China slaps seasonal fishing ban on Yellow River due to overfishing

River devastated by effects of economic expansion considered cradle of Chinese civilisation

Local people catch fish in the Yellow River in Sanmenxia, Henan province, China.  Photograph: Jie Zhao/Corbis via Getty Images

Local people catch fish in the Yellow River in Sanmenxia, Henan province, China. Photograph: Jie Zhao/Corbis via Getty Images


China will impose a ban on fishing in the Yellow River, the country’s second-longest waterway, between April 1st and June 30th every year because of overfishing.

The agriculture ministry said the fishing ban aims to protect aquatic organism resources and biodiversity as excessive fishing threatens fishery resources, and it will cover the river itself, three of its major lakes and 13 tributaries linked to the Yellow River.

For many years, the Yellow River has been devastated by the side-effects of economic expansion, with pollution, overfishing, drought and dam-building responsible for the death of one-third of fish species in the river.

The Yellow River occupies an important place in the national psyche and is frequently referred to as the cradle of Chinese civilisation because of its vast, fertile floodplain.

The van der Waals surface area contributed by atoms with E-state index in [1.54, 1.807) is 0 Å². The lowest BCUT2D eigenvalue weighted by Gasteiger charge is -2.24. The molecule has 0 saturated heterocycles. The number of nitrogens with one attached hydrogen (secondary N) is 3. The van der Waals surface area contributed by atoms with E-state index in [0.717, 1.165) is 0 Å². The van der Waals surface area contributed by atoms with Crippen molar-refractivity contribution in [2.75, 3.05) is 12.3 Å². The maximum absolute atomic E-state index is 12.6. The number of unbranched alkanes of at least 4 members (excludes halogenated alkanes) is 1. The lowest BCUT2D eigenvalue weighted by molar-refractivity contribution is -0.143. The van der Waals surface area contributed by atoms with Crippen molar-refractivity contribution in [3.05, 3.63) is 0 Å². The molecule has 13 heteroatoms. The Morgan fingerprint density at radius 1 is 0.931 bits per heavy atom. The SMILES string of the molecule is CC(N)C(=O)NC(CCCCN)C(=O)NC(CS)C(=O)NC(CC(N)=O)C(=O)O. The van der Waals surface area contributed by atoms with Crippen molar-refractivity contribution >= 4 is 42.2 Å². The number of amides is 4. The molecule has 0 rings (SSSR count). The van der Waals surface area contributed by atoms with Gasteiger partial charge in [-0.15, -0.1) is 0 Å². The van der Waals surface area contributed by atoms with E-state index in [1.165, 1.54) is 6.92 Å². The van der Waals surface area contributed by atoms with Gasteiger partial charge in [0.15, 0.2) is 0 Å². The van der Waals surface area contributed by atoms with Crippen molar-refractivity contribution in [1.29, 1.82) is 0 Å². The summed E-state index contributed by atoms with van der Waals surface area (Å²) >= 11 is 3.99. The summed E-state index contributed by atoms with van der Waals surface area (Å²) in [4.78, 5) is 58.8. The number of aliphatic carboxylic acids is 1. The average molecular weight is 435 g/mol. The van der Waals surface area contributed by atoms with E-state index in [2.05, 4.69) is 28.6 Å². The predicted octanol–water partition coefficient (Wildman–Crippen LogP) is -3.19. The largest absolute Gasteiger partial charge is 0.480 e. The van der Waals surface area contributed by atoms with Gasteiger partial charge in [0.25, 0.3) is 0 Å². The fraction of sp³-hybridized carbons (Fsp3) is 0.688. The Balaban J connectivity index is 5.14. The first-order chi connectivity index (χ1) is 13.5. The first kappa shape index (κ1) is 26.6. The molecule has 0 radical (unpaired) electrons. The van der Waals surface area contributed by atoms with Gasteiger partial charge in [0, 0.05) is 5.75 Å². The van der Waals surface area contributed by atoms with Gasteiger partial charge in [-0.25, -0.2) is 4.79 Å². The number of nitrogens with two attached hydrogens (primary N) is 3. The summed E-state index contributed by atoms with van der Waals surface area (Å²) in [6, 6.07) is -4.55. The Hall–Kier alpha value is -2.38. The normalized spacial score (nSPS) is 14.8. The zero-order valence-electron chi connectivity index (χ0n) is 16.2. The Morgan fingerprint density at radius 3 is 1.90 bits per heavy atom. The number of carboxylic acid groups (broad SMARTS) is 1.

In 1997, the river ran dry before reaching the sea, prompting an outburst of national soul searching about the effects of pollution on the natural environment.

The Yellow River rises in Sanjiangyuan, which means “source of three rivers”, in the northwestern Qinghai province on the Tibetan plateau and runs 5,500km through nine provinces including Gansu, Inner Mongolia, Ningxia, Shaanxi, Shanxi, Henan and Shandong.

The area is home to a diverse spread of wildlife, including snow leopards, jackals and Chinese grouse.

There have been partial fishing bans on some stretches of the river, including Ningxia and Gansu, but they have been inconsistently observed.

Earlier this month, the government invested 17.6 billion yuan (€2.25 billion) to improve the Sanjiangyuan area, which is also home to the headwaters of the Yangtze and Mekong rivers.

Positive changes

The area has been badly affected by desertification, but efforts to improve grassland and water conservation by reducing the numbers of invasive animals and plants have had a positive impact, and vegetation coverage of desertified land has grown from 33.4 per cent to 39.4 per cent, while wetland coverage has grown by 4.7 per cent, state media reported.

Exceptions would be made for fishing for scientific studies, taming and breeding purposes, once official approval is granted.

Since 2002, there has been a similar ban on China’s longest river, the Yangtze, which runs from March 1st to June 30th and covers the spawning season for most of the river’s aquatic life. It similarly includes the entire river as well as key tributaries and lakes.

The country’s third-longest river, the Pearl River, has had restrictions since 2010, and the government is considering further annual fishing bans on other rivers.